Tree planting across province remains low

editorial image
0
Have your say

Forest Service is currently assessing the final applications for new woodland creation grants received under the Forestry Expansion Scheme. Some approvals have already been received by applicants.

The remainder of the applications assessment should be completed over the coming weeks, which will allow successful land owners to get on with ground preparation work in the run up-to Christmas. And all of this is good.

But what’s not so good is the likelihood of half the ground applied for this time around not being planted out at the end of the day. These circumstances will come about on the back of those applications not passed by Forest Service and the fact that a number of landowners, who did receive the green light to plant, not going ahead with the ventures for commercial reasons.

The first phase of the new scheme last year resulted in over 180 hectares of new woodland planting. But this only represented about 50% of the land area applied for by landowners and their agents.

The reality is that the area planted out in trees across Northern Ireland remains precariously low. It is certainly well below the level required to get us anywhere near the tree cover target established for Northern Ireland by former farm minister Michelle O’Neill.

My own view is that the current requirement to have all costs paid in full before grant aid is paid out represents one step too far for quite a number of landowners interested in new woodland creation.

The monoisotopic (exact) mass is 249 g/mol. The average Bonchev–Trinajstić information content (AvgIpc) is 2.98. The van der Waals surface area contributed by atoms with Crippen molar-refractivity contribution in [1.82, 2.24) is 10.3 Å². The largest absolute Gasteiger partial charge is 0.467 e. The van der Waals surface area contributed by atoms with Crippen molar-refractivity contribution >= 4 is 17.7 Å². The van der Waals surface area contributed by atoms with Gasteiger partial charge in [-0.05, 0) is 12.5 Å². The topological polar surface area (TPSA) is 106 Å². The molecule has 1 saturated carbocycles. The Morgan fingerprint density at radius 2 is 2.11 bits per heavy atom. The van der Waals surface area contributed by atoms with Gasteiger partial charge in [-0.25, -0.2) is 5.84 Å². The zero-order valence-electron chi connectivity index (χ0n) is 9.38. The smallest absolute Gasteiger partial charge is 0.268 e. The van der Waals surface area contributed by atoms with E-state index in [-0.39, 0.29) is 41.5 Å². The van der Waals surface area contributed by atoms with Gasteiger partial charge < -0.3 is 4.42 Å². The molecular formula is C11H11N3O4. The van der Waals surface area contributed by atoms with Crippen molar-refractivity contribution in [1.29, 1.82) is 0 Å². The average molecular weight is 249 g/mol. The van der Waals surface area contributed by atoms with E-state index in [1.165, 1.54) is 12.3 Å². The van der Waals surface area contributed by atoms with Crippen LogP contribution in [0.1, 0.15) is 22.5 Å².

I note that, for its part, DAERA has taken steps to ensure that as high a percentage as possible of the applications received under Tier 1 of the new Farm Business Improvement Scheme (Capital Expenditure) are acted upon. This entails the applicant farmer submitting a letter from his/her bank confirming that the items to be purchased can – and will be – paid for.

So why can’t Forest Service take a similar approach, where the Forestry Expansion Scheme is concerned.

Meanwhile, the Ash Dieback (Chalara) situation continues to deteriorate. Surveyors have found c80-100 new infected sites over the recent last survey period and unfortunately there is now evidence that the disease is starting to impact on mature trees.

I am hearing rumours to the effect that Forest Service may soon stop arranging and paying for the removal of infected trees. This issue is to be discussed along with a policy review, hopefully sooner rather than later. Such a decision, if it were to materialise, would be extremely unfortunate and could be extremely penalising on affected landowners.

I am also concerned that Forest Service is only communicating with landowners – and not their agents – where Ash Dieback is confirmed. Again, this is another unfortunate set of circumstances, which must be addressed. It is my clear recollection that former farm minister Michelle O’Neill instructed Forest Service to include both landowners and agents in correspondence relating to all aspects of Chalara control at a press conference in Stormont several years ago. All agents wish to assist where possible.

Currently, ash is excluded from all new planting projects. This is a fundamentally flawed approach, as it is only by planting young ash now that we can hope to identify those plants that are naturally resistant to Chalara.